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Celebrate the Kennedy Space Center’s 50th with Three Rare Tours


The Kennedy Space Center in Florida is celebrating its 50th anniversary this year. To mark the milestone, three rare behind-the-scenes tours have opened to the public.

Labeled the KSC Up-Close Tours, each one gives a deeper look into different aspects of the facility and its history. All three tours are for a limited time, running through the end of the year.

The most recently added tour gives visitors unprecedented access to Launch Pad 39-A, where many space shuttles and all six Apollo missions that landed on the moon were launched. The Launch Pad Tour takes visitors inside the perimeter security fence for a closer look. From there, they can see service structures that supported and protected the space shuttle, water tanks that fed the noise suppression system, and the flame trench that deflected fire from the engines. But perhaps the biggest draw is the ability to travel the same route as astronauts to the launch pad and witness the last place they stood before leaving Earth.

Another tour goes inside the Launch Control Center to Firing Room 4, to see where all 21 shuttle launches since 2006 were controlled. Visitors here get to see the main launch countdown clock and enter the "bubble room" where the Kennedy Space Center management team oversaw all proceedings. The computer consoles where engineers monitored thousands of system checks every minute leading up to launch is also on view.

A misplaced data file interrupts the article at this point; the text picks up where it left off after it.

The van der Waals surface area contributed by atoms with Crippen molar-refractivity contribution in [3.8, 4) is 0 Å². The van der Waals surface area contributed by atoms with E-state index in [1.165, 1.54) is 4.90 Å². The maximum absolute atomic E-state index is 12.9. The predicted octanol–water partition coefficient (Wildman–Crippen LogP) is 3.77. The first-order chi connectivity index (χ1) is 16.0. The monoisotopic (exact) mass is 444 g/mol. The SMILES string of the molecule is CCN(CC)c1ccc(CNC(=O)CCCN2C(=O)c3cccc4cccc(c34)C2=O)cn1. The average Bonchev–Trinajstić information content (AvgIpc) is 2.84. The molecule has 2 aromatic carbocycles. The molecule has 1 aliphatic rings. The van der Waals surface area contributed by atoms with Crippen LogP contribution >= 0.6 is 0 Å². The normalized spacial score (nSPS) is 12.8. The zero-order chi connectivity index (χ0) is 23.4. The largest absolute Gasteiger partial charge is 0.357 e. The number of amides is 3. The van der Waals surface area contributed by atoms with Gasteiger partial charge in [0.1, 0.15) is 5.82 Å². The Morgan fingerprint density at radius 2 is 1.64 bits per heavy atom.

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Visitors looking to get some quality time with the rockets themselves should take the Vehicle Assembly Building Tour. They’ll visit the 525-foot-tall facility where the Apollo Saturn V rockets and space shuttles were assembled, as well as get an insider look at how the rockets were made. Those touring before October’s end get a special treat, with an up-close look at the Shuttle Atlantis, the last orbiter to fly as part of NASA’s Space Shuttle program.

The price for each tour is $25 for adults and $19 for children (aged 3-11) plus tax, in addition to admission. Tours are limited and often sell out, so making reservations is a good idea.

Photo credits: Kennedy Space Center via Shutterstock; Space Shuttle Atlantis via Shutterstock

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